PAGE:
The surprising band I’m really enjoying is the AM broadcast band. It really comes alive at night when some stations can run more power. I live in downstate Illinois and have consistently picked up WLW-700 in Cincinnati, Ohio, WSM-650 in Nashville, Tennessee, CJBC-860 in Toronto, Canada and even WCBS-880 in New York! This is all using the internal antenna inside of an apartment. A lot of stations have noise on the signal but if you turn the radio one way or the other it often nulls out the noise which is awesome. Since it’s so small and portable, you can move it around and find the best position for the particular station you are trying to receive.
As for battery life, I don’t think you’ll have to worry about running out. Even with the backlight on, it should last you a long time. I haven’t run it down yet and only charged it once. That is a lot better than my DX-392 which requires 3 AA batteries to store the memories and 4 D batteries to actually power the thing. The CC Skywave SSB only takes 2 AA batteries. The manual states around 60+ hours of battery using speaker and 70+ hours using the earbuds.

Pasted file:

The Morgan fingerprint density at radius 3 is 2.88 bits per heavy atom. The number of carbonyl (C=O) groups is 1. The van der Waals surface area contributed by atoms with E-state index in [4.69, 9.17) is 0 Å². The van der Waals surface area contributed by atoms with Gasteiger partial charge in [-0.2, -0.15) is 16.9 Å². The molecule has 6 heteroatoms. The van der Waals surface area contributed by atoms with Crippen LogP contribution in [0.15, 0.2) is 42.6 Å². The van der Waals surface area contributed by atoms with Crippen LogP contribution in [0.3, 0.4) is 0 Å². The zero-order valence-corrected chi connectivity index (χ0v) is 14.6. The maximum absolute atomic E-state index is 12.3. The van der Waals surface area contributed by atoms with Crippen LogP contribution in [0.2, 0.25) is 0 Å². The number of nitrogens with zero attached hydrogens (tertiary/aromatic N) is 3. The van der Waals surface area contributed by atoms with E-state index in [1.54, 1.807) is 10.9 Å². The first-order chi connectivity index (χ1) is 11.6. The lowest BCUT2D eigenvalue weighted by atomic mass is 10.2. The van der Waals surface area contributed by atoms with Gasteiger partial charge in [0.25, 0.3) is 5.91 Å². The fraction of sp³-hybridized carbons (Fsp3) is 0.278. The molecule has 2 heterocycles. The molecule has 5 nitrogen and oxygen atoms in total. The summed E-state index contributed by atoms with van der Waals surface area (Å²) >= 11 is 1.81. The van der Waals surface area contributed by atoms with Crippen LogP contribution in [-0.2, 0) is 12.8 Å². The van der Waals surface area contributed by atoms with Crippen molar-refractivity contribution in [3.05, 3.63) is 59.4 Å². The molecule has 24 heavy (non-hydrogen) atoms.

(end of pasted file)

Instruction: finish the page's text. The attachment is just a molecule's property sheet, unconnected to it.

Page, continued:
So if you are in the market for a very portable radio that does AM/FM/AIR/WX/SWL with SSB then I would definitely recommend this radio. I’ve had a lot of fun with it and can’t wait to take it with me wherever I travel.
More info/Purchase: C.Crane CC Skywave SSB radio
3 thoughts on “C.Crane CC Skywave SSB AM/FM/AIR/WX/SWL receiver”
Great review, I have the dx392 as well. Great old radio! & 3 tecsuns pl880, 680 and a 310et the pl880 is very good at filtering out RF interference but the 680 is more sensitive away from noise. Guess I’m getting a skywave now after your review ☺️
Thanks! I would be interested in hearing your thoughts on the Skywave SSB compared to your other radios.
Hi, it’s been over a year and while impressed with how sensitive it is, the soft mute delay drives me round the bend to the point of me not using it, I miss weaker Stations as I tune because of the delay. Which is a shame, it suffers a bit like the pl680 in heavy interference being so sensitive, at times the pl310et will pick up stations it misses. Take it away from interference and its brilliant, but with a 3yr old I don’t have the time for the soft mute delay if I want a quick tune